4 Simple Ways to Reduce Your Cancer Medication Costs

Cancer treatment can be an extremely costly undertaking. Even with insurance, the cost of your co-pay and deductible can sometimes be enormous, putting stress on your finances as well as your health.

From healthcare provider visits to lab tests to prescription drugs, the out-of-pocket expenses can mount up quickly. And that doesn't even include hospital stays and surgical costs that are sometimes needed. Now add to that the non-medical expense of transportation, home assistance, and child care, and the bill gets even bigger.

Before you get discouraged, trust that there are a number of options that can ease your financial burden. Some offer direct payment for portions of your care while others assist you in overcoming insurance problems with greater ease.

If faced with financial worries as a result of your cancer treatment, consider four simple tips that can help.

money in pill bottles
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Appeal Insurance Claim Denials

As a health-insured member, you have the right to appeal any service or treatment your insurance company has denied. While the appeal process can be lengthy and emotionally draining, it can also be well worth it.

The process will involve writing letters and making calls to the insurance company while gathering information from your healthcare providers and other health professionals. Since appeals are approved on a case-by-case basis, it’s often best to work with a patient advocate who can help navigate the process. Many hospitals and cancer clinics have professionals on staff who can help or at the very least refer you to a qualified advocate in your area.

Another great resource is the Patient Advocate Foundation, a non-profit agency that provides professional case management services. They are great at offering advice and tips on how to fight an insurance denial even if your policy clearly states limitations to coverage.

Apply to Patient Assistance Programs (PAPs)

Most pharmaceutical companies have patient assistance programs (PAPs) that will provide medications, free-of-charge, to qualified individuals. The eligibility criteria are not always based on income, so don't assume that you’re ineligible because you have a job. PAPs were created both for people without insurance and for those with insurance who are simply unable to pay for their medications.

PAP enrollment usually requires one or two applications with additional paperwork to be completed by your healthcare provider. Your oncologist's office will most likely be aware of the relevant PAPs and can assist you with enrollment if needed.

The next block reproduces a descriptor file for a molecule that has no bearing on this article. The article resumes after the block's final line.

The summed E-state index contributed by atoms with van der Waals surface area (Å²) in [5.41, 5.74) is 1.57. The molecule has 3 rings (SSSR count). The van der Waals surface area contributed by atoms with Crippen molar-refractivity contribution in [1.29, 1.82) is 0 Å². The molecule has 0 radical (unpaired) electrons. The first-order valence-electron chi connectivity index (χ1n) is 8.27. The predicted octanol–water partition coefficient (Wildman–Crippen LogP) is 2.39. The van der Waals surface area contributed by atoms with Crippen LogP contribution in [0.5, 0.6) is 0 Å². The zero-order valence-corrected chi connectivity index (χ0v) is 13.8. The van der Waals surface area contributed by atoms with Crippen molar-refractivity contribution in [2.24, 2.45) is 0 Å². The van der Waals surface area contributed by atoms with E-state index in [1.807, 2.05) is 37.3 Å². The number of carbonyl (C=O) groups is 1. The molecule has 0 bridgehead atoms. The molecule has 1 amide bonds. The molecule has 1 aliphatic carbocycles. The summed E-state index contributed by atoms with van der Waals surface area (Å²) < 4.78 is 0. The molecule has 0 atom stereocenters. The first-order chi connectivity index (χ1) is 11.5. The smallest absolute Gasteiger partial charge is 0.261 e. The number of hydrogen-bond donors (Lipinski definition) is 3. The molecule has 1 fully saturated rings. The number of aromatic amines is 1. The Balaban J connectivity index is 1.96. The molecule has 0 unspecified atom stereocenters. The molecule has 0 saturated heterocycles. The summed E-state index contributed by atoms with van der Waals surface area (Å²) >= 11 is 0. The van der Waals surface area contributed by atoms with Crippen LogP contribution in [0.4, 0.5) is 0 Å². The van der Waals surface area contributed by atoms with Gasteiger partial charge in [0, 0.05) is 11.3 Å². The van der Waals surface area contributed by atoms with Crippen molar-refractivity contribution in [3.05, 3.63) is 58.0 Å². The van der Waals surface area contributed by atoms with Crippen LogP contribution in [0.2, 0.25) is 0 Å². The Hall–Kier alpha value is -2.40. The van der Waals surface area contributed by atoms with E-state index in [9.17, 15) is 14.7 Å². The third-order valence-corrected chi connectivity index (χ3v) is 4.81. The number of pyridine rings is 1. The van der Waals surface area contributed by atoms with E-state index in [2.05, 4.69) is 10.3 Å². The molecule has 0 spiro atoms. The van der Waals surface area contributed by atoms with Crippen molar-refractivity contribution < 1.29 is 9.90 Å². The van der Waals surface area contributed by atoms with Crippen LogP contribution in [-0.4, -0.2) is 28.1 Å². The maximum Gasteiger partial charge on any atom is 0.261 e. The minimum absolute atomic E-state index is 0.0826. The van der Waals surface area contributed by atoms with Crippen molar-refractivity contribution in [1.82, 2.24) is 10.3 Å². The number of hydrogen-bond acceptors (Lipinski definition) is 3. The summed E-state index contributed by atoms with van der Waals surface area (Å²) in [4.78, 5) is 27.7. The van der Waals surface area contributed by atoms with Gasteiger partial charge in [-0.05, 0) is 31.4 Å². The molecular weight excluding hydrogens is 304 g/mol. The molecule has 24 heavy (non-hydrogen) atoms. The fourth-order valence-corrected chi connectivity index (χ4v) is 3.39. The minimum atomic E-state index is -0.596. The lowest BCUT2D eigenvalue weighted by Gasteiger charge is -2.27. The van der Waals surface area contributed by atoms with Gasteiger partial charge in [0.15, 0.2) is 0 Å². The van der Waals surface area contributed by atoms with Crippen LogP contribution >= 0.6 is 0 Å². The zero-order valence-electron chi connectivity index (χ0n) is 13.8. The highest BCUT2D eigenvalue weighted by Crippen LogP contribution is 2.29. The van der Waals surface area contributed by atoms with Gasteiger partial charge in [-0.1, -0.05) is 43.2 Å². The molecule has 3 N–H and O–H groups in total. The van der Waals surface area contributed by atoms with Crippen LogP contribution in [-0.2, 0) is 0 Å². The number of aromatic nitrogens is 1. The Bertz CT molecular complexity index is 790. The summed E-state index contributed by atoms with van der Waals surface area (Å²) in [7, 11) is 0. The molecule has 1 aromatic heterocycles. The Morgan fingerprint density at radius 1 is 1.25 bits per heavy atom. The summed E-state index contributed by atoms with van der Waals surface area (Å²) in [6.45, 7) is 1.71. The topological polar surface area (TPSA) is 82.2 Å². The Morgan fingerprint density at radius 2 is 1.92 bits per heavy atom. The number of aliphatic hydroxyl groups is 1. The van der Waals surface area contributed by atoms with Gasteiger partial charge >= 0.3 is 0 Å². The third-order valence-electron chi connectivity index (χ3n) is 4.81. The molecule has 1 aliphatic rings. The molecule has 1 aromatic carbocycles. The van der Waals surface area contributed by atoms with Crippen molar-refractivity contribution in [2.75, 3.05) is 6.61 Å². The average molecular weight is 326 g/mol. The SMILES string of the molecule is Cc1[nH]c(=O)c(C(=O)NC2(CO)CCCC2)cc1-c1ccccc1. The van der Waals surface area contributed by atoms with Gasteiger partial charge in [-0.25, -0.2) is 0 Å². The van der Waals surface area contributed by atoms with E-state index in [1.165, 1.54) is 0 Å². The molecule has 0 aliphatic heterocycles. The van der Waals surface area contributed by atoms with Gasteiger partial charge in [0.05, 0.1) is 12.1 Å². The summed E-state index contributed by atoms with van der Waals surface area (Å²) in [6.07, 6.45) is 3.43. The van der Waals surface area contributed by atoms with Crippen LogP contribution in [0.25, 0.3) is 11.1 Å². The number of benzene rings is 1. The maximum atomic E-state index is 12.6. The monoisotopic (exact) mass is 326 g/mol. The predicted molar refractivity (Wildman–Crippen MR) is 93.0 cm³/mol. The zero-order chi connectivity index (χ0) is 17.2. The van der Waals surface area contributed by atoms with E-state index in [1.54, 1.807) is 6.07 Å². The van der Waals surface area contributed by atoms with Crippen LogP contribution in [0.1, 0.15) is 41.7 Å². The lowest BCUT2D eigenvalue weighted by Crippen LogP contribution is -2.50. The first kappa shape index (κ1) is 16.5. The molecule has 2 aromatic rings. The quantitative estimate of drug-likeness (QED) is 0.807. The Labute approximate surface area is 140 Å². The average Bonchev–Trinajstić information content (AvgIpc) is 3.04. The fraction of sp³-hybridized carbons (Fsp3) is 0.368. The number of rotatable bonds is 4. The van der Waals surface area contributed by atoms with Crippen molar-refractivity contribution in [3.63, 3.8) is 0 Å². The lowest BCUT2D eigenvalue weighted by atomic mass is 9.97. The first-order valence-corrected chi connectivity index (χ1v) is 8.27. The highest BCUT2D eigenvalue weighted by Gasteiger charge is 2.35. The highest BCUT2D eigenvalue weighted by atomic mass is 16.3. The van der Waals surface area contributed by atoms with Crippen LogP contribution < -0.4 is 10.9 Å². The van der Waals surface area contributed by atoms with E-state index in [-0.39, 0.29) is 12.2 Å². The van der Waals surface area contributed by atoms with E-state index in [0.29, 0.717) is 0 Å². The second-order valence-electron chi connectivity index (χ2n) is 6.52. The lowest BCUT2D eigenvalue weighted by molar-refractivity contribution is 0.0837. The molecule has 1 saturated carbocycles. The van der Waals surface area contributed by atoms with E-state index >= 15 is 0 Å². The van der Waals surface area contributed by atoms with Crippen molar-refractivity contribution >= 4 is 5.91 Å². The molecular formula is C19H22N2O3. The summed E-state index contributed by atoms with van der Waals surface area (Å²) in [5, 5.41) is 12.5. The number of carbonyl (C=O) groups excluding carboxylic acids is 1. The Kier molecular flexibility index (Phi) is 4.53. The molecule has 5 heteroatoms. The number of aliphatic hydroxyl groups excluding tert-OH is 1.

Even if income excludes you, the same companies usually offer cost-sharing assistance programs (CAPs) to cover out-of-pocket drug expenses. In many cases, eligibility is most commonly based on having an annual income of less than 500% of the Federal Poverty Limit (FPL). Annual caps usually apply, but the savings can easily add up to thousands of dollars.

Ask for Generics or Substitutes

Medication for cancer treatment doesn't start and stop with chemo. Multiple drugs are often prescribed during the course of treatment, and these can add up quickly.

If a prescribed medication is not on your insurance company's drug formulary, see if your healthcare provider can prescribe an acceptable generic or substitute. These are usually cheaper than the brand name options and can make a huge difference in the cost of care.

Additionally, speak with your provider if you’re being prescribed any combination tablets. Called fixed-dose combinations (FDCs), these all-in-one pills are usually more expensive than their individual drug components. If you don’t mind taking three pills instead of one, this may be an effective way to trim costs.

Compare Pharmacies and Drug Prices

If paying for nonchemotherapy drugs out of your own pocket, it's prudent to compare prices at different pharmacies. There is often a huge difference in costs from one pharmacy to the next.

Simply call the pharmacy and tell them what drug you want, including the dosage and quantity, and do the same with other pharmacies in your area. It is common for customers to request price checks, so don't feel uncomfortable doing so.

You may also be able to perform online price checks through your insurance company's website. Many today offer you the tools to do instant price checks among different pharmacies and mail order services within their network.

In the course of your search, you may find yourself tempted to use online pharmacies that boast unbelievable prices for brand-name prescription drugs. If it sounds too good to be true, then remind yourself that it probably is.

Many online pharmacies are based in countries that don’t adhere to strict FDA regulations. If buying from them, you not only risk getting a "bootleg" version of a drug, you may be committing a crime by illegally importing medications into the United States.

2 Sources
Verywell Health uses only high-quality sources, including peer-reviewed studies, to support the facts within our articles. Read our editorial process to learn more about how we fact-check and keep our content accurate, reliable, and trustworthy.
  1. Centers for Medicare & Medicaid Services. Pharmaceutical manufacturer patient assistance program information.

  2. Kang SY, Sen A, Bai G, Anderson GF. Financial eligibility criteria and medication coverage for independent charity patient assistance programsJAMA. 2019;322(5):422–429. doi:10.1001/jama.2019.9943

By Lisa Fayed
Lisa Fayed is a freelance medical writer, cancer educator and patient advocate.